Their rifles were worse than kar98 or LeeEnfield (and those were quite bad, if compared to M-1 or Russian semiautomatic rifles), their submachines were OK, but they were too complicated for effective mass-production, and their machine guns were BAAAAAAAAD! For example see Breda MG. Too complicated, too unreliable, badly fed. It was machine gun with only 20 rds per belt, and belts weren't the soft ones (like on MG34/42), but solid ones, therefore much more exposed to dirt and weather. More than that, complicated bolt-action often jammed, and so on...

Compared with German basic infantry unit (with an MG as a central weapon and all others as support for it-today a concept integrated in NATO infantry doctrine) Italians were unable to mount effective modern tactics bcs their weapons didn't allow it!

Italian tanks were, generally speaking, BAD, with an exception of Semovente assault gun, which was later produced by (and for) Germans.

our fleet was substandard, to say the least. we made ships that looked nice, but did not perform to the same standards as the british, americans, or canadians for that matter. the navy isn't what is being questioned here (frogmen were a MASSIVE cause as to the italian naval victories against brit ships in the mediterranean)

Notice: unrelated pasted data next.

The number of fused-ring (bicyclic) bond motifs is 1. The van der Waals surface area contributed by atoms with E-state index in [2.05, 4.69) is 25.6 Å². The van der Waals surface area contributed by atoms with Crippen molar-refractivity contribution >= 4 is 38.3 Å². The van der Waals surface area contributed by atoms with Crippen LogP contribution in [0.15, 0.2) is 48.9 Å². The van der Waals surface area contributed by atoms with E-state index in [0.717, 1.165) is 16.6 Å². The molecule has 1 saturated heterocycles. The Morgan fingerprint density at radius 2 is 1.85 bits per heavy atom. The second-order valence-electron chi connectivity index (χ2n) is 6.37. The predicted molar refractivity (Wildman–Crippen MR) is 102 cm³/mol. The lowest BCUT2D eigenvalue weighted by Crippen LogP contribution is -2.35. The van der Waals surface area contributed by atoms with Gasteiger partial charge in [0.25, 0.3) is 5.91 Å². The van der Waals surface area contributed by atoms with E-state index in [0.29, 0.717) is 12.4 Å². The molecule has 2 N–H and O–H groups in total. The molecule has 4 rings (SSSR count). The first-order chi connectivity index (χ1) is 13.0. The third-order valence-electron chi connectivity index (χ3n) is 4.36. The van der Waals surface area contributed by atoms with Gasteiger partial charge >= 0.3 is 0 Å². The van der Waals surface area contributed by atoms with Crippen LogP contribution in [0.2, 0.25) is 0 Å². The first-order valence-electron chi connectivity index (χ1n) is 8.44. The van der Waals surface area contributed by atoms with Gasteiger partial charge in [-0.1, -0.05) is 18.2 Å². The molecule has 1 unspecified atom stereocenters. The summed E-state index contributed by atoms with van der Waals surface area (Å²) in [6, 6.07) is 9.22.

as to the mannlicher-carcano fucile mod.91 (italian standard infantry rifle through the first two world wars) it is a basic bolt action rifle, accurate within battlefield conditions and reliable, especially in high altitude environments. It is a well made weapon. in regard to our other infantry small arms, our submachine guns were very well manufactured and not made of cheap pressed steel like the M3 Grease Gun, PPSh, PPS, or Sten. The Beretta mod.38 is a very reliable weapon and favored over the MP41 and MP40-II, their german counterparts. Our heavy machineguns, IE the breda (you refer to the Breda 30, the 20 round "pan" that was used, POS) Mod.37 mounted HMG was an exceptional piece that could stand up to the German MG34.

Italian battlefield doctrine, circa 1940, relied heavily on numbers and forced attacks, my grandfather told me stories from ethiopia (abyssyinia) about how Italian officers (thanx to mussolini) were under orders to stand behind platoons, pistols drawn, forcing the regiments to move forward, or face immediate execution. The machinegun was thought to be a fortified position accessory and not as a main offensive weapon, sadly, we learned from our mistakes and made up for them in the offensives of '43. The weapons were not problematic, the orders were. (as well, the germans learned their reliance on the MG from their experiences in WW1. Italy was fortunate enough to be reduced to alpine combat with bolt rifles and artillery, fighting from peak to peak... needless to say, our experiences hadn't tought us very much in the infantry fighting respect)